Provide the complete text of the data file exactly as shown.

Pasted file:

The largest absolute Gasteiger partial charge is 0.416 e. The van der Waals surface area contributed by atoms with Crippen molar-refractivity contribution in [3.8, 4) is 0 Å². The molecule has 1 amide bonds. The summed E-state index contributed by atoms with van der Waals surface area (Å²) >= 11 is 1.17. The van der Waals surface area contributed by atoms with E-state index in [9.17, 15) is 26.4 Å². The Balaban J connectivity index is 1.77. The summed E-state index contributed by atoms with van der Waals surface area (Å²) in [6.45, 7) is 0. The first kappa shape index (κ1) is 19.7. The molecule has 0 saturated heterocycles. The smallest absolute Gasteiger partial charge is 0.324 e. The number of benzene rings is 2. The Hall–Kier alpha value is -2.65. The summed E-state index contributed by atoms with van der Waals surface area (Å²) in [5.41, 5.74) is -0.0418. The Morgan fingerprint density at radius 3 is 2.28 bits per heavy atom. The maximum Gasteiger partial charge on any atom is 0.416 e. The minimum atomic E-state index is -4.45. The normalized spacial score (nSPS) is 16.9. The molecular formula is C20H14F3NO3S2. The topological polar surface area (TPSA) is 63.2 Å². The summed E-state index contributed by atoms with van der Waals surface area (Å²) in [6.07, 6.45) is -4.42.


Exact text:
The largest absolute Gasteiger partial charge is 0.416 e. The van der Waals surface area contributed by atoms with Crippen molar-refractivity contribution in [3.8, 4) is 0 Å². The molecule has 1 amide bonds. The summed E-state index contributed by atoms with van der Waals surface area (Å²) >= 11 is 1.17. The van der Waals surface area contributed by atoms with E-state index in [9.17, 15) is 26.4 Å². The Balaban J connectivity index is 1.77. The summed E-state index contributed by atoms with van der Waals surface area (Å²) in [6.45, 7) is 0. The first kappa shape index (κ1) is 19.7. The molecule has 0 saturated heterocycles. The smallest absolute Gasteiger partial charge is 0.324 e. The number of benzene rings is 2. The Hall–Kier alpha value is -2.65. The summed E-state index contributed by atoms with van der Waals surface area (Å²) in [5.41, 5.74) is -0.0418. The Morgan fingerprint density at radius 3 is 2.28 bits per heavy atom. The maximum Gasteiger partial charge on any atom is 0.416 e. The minimum atomic E-state index is -4.45. The normalized spacial score (nSPS) is 16.9. The molecular formula is C20H14F3NO3S2. The topological polar surface area (TPSA) is 63.2 Å². The summed E-state index contributed by atoms with van der Waals surface area (Å²) in [6.07, 6.45) is -4.42.